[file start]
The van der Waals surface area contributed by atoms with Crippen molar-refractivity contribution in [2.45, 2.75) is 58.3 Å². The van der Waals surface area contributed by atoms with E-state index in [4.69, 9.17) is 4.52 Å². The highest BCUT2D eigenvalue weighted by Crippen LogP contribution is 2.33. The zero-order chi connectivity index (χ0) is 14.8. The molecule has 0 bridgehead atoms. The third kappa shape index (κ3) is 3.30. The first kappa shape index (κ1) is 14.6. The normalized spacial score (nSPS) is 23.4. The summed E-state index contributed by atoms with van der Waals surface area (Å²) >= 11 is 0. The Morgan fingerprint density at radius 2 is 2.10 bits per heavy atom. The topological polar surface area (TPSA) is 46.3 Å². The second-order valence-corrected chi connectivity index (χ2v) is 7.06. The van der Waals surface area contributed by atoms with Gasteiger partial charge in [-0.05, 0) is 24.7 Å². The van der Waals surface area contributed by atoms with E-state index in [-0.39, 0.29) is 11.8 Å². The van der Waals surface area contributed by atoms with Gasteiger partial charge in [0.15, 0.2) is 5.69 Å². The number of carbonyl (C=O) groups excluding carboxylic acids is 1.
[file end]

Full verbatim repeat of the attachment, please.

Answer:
The van der Waals surface area contributed by atoms with Crippen molar-refractivity contribution in [2.45, 2.75) is 58.3 Å². The van der Waals surface area contributed by atoms with E-state index in [4.69, 9.17) is 4.52 Å². The highest BCUT2D eigenvalue weighted by Crippen LogP contribution is 2.33. The zero-order chi connectivity index (χ0) is 14.8. The molecule has 0 bridgehead atoms. The third kappa shape index (κ3) is 3.30. The first kappa shape index (κ1) is 14.6. The normalized spacial score (nSPS) is 23.4. The summed E-state index contributed by atoms with van der Waals surface area (Å²) >= 11 is 0. The Morgan fingerprint density at radius 2 is 2.10 bits per heavy atom. The topological polar surface area (TPSA) is 46.3 Å². The second-order valence-corrected chi connectivity index (χ2v) is 7.06. The van der Waals surface area contributed by atoms with Gasteiger partial charge in [-0.05, 0) is 24.7 Å². The van der Waals surface area contributed by atoms with E-state index in [-0.39, 0.29) is 11.8 Å². The van der Waals surface area contributed by atoms with Gasteiger partial charge in [0.15, 0.2) is 5.69 Å². The number of carbonyl (C=O) groups excluding carboxylic acids is 1.